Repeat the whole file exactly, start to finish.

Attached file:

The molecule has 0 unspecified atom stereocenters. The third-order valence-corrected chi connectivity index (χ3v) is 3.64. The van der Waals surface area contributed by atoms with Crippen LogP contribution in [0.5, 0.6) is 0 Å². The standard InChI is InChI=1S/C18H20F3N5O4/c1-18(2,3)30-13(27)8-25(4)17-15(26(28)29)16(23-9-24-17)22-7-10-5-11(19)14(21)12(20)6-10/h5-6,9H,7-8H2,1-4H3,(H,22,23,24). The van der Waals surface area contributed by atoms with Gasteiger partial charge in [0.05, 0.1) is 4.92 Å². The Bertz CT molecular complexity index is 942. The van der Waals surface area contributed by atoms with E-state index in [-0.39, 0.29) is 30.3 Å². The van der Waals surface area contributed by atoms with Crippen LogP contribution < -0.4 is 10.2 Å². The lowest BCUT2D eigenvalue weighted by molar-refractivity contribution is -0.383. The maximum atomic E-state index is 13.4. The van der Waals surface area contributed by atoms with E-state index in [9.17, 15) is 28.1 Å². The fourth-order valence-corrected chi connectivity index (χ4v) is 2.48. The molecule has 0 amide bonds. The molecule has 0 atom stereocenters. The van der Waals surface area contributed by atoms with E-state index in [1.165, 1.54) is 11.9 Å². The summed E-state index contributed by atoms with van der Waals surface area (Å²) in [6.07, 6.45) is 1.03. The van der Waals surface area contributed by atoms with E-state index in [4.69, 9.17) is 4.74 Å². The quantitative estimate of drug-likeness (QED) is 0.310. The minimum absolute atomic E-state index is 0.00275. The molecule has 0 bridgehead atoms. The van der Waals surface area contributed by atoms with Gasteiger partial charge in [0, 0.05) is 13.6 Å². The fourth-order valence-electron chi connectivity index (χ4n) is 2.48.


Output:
The molecule has 0 unspecified atom stereocenters. The third-order valence-corrected chi connectivity index (χ3v) is 3.64. The van der Waals surface area contributed by atoms with Crippen LogP contribution in [0.5, 0.6) is 0 Å². The standard InChI is InChI=1S/C18H20F3N5O4/c1-18(2,3)30-13(27)8-25(4)17-15(26(28)29)16(23-9-24-17)22-7-10-5-11(19)14(21)12(20)6-10/h5-6,9H,7-8H2,1-4H3,(H,22,23,24). The van der Waals surface area contributed by atoms with Gasteiger partial charge in [0.05, 0.1) is 4.92 Å². The Bertz CT molecular complexity index is 942. The van der Waals surface area contributed by atoms with E-state index in [-0.39, 0.29) is 30.3 Å². The van der Waals surface area contributed by atoms with Crippen LogP contribution < -0.4 is 10.2 Å². The lowest BCUT2D eigenvalue weighted by molar-refractivity contribution is -0.383. The maximum atomic E-state index is 13.4. The van der Waals surface area contributed by atoms with E-state index in [9.17, 15) is 28.1 Å². The fourth-order valence-corrected chi connectivity index (χ4v) is 2.48. The molecule has 0 amide bonds. The molecule has 0 atom stereocenters. The van der Waals surface area contributed by atoms with E-state index in [1.165, 1.54) is 11.9 Å². The summed E-state index contributed by atoms with van der Waals surface area (Å²) in [6.07, 6.45) is 1.03. The van der Waals surface area contributed by atoms with E-state index in [4.69, 9.17) is 4.74 Å². The quantitative estimate of drug-likeness (QED) is 0.310. The minimum absolute atomic E-state index is 0.00275. The molecule has 0 bridgehead atoms. The van der Waals surface area contributed by atoms with Gasteiger partial charge in [0, 0.05) is 13.6 Å². The fourth-order valence-electron chi connectivity index (χ4n) is 2.48.